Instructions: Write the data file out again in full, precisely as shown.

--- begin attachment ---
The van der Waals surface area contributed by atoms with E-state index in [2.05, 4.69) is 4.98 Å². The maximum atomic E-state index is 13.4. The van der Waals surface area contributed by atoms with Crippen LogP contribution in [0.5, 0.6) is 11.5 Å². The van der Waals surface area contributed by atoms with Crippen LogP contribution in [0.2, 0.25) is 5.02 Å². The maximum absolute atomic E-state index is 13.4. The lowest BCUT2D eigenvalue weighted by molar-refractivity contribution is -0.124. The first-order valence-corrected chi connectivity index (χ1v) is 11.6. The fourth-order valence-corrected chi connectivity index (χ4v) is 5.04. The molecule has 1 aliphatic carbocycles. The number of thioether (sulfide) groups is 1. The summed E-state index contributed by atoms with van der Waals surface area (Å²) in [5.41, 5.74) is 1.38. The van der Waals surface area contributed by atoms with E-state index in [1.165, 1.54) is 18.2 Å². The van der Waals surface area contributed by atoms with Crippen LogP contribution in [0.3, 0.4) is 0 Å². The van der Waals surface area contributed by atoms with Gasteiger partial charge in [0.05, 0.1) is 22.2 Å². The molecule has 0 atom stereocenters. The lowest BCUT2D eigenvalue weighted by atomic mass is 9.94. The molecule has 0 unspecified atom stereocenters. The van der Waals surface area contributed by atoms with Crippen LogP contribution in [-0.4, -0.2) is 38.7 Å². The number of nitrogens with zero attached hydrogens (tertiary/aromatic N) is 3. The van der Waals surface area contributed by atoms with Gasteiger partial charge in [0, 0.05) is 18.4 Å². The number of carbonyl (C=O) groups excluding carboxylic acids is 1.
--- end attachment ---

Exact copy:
The van der Waals surface area contributed by atoms with E-state index in [2.05, 4.69) is 4.98 Å². The maximum atomic E-state index is 13.4. The van der Waals surface area contributed by atoms with Crippen LogP contribution in [0.5, 0.6) is 11.5 Å². The van der Waals surface area contributed by atoms with Crippen LogP contribution in [0.2, 0.25) is 5.02 Å². The maximum absolute atomic E-state index is 13.4. The lowest BCUT2D eigenvalue weighted by molar-refractivity contribution is -0.124. The first-order valence-corrected chi connectivity index (χ1v) is 11.6. The fourth-order valence-corrected chi connectivity index (χ4v) is 5.04. The molecule has 1 aliphatic carbocycles. The number of thioether (sulfide) groups is 1. The summed E-state index contributed by atoms with van der Waals surface area (Å²) in [5.41, 5.74) is 1.38. The van der Waals surface area contributed by atoms with E-state index in [1.165, 1.54) is 18.2 Å². The van der Waals surface area contributed by atoms with Crippen LogP contribution in [0.3, 0.4) is 0 Å². The van der Waals surface area contributed by atoms with Gasteiger partial charge in [0.05, 0.1) is 22.2 Å². The molecule has 0 atom stereocenters. The lowest BCUT2D eigenvalue weighted by atomic mass is 9.94. The molecule has 0 unspecified atom stereocenters. The van der Waals surface area contributed by atoms with Crippen LogP contribution in [-0.4, -0.2) is 38.7 Å². The number of nitrogens with zero attached hydrogens (tertiary/aromatic N) is 3. The van der Waals surface area contributed by atoms with Gasteiger partial charge in [0, 0.05) is 18.4 Å². The number of carbonyl (C=O) groups excluding carboxylic acids is 1.